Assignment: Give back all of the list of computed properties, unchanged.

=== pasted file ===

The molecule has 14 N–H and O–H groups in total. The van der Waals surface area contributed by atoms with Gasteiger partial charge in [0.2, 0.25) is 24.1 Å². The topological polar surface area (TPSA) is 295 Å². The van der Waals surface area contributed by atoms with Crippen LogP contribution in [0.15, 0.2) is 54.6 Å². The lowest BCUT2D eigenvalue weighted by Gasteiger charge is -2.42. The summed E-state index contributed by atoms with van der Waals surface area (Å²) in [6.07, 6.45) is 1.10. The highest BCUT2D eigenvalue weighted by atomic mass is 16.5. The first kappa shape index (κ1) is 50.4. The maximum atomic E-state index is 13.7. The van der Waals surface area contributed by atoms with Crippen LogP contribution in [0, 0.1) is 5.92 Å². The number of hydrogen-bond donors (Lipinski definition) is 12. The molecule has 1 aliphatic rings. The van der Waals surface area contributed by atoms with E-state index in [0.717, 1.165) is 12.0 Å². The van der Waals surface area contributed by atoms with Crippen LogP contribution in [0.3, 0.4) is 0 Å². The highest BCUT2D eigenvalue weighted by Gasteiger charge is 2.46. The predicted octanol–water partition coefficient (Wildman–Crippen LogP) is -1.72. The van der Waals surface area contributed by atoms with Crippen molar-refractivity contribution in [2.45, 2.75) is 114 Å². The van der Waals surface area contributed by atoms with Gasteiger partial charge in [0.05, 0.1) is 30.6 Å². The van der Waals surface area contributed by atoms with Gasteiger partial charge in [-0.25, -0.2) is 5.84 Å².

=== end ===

The molecule has 14 N–H and O–H groups in total. The van der Waals surface area contributed by atoms with Gasteiger partial charge in [0.2, 0.25) is 24.1 Å². The topological polar surface area (TPSA) is 295 Å². The van der Waals surface area contributed by atoms with Crippen LogP contribution in [0.15, 0.2) is 54.6 Å². The lowest BCUT2D eigenvalue weighted by Gasteiger charge is -2.42. The summed E-state index contributed by atoms with van der Waals surface area (Å²) in [6.07, 6.45) is 1.10. The highest BCUT2D eigenvalue weighted by atomic mass is 16.5. The first kappa shape index (κ1) is 50.4. The maximum atomic E-state index is 13.7. The van der Waals surface area contributed by atoms with Crippen LogP contribution in [0, 0.1) is 5.92 Å². The number of hydrogen-bond donors (Lipinski definition) is 12. The molecule has 1 aliphatic rings. The van der Waals surface area contributed by atoms with E-state index in [0.717, 1.165) is 12.0 Å². The van der Waals surface area contributed by atoms with Crippen LogP contribution in [0.3, 0.4) is 0 Å². The highest BCUT2D eigenvalue weighted by Gasteiger charge is 2.46. The predicted octanol–water partition coefficient (Wildman–Crippen LogP) is -1.72. The van der Waals surface area contributed by atoms with Crippen molar-refractivity contribution in [2.45, 2.75) is 114 Å². The van der Waals surface area contributed by atoms with Gasteiger partial charge in [0.05, 0.1) is 30.6 Å². The van der Waals surface area contributed by atoms with Gasteiger partial charge in [-0.25, -0.2) is 5.84 Å².